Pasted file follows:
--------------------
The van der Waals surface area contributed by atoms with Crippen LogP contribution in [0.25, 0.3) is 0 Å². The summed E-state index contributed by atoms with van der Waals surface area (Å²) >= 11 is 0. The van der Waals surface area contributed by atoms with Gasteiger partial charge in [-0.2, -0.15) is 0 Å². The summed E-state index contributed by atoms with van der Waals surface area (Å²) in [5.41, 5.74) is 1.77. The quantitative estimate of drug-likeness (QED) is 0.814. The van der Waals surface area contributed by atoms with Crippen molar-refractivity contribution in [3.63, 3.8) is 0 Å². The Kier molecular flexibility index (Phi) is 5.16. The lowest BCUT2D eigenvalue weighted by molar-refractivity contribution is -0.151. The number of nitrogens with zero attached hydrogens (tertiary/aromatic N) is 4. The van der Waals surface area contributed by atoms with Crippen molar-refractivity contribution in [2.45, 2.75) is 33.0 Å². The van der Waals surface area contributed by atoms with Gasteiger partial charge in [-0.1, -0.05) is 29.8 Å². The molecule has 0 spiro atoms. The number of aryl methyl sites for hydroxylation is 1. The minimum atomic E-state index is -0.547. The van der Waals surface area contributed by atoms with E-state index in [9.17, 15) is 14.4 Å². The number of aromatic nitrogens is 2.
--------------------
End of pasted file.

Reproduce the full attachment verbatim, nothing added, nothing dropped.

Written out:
The van der Waals surface area contributed by atoms with Crippen LogP contribution in [0.25, 0.3) is 0 Å². The summed E-state index contributed by atoms with van der Waals surface area (Å²) >= 11 is 0. The van der Waals surface area contributed by atoms with Gasteiger partial charge in [-0.2, -0.15) is 0 Å². The summed E-state index contributed by atoms with van der Waals surface area (Å²) in [5.41, 5.74) is 1.77. The quantitative estimate of drug-likeness (QED) is 0.814. The van der Waals surface area contributed by atoms with Crippen molar-refractivity contribution in [3.63, 3.8) is 0 Å². The Kier molecular flexibility index (Phi) is 5.16. The lowest BCUT2D eigenvalue weighted by molar-refractivity contribution is -0.151. The number of nitrogens with zero attached hydrogens (tertiary/aromatic N) is 4. The van der Waals surface area contributed by atoms with Crippen molar-refractivity contribution in [2.45, 2.75) is 33.0 Å². The van der Waals surface area contributed by atoms with Gasteiger partial charge in [-0.1, -0.05) is 29.8 Å². The molecule has 0 spiro atoms. The number of aryl methyl sites for hydroxylation is 1. The minimum atomic E-state index is -0.547. The van der Waals surface area contributed by atoms with E-state index in [9.17, 15) is 14.4 Å². The number of aromatic nitrogens is 2.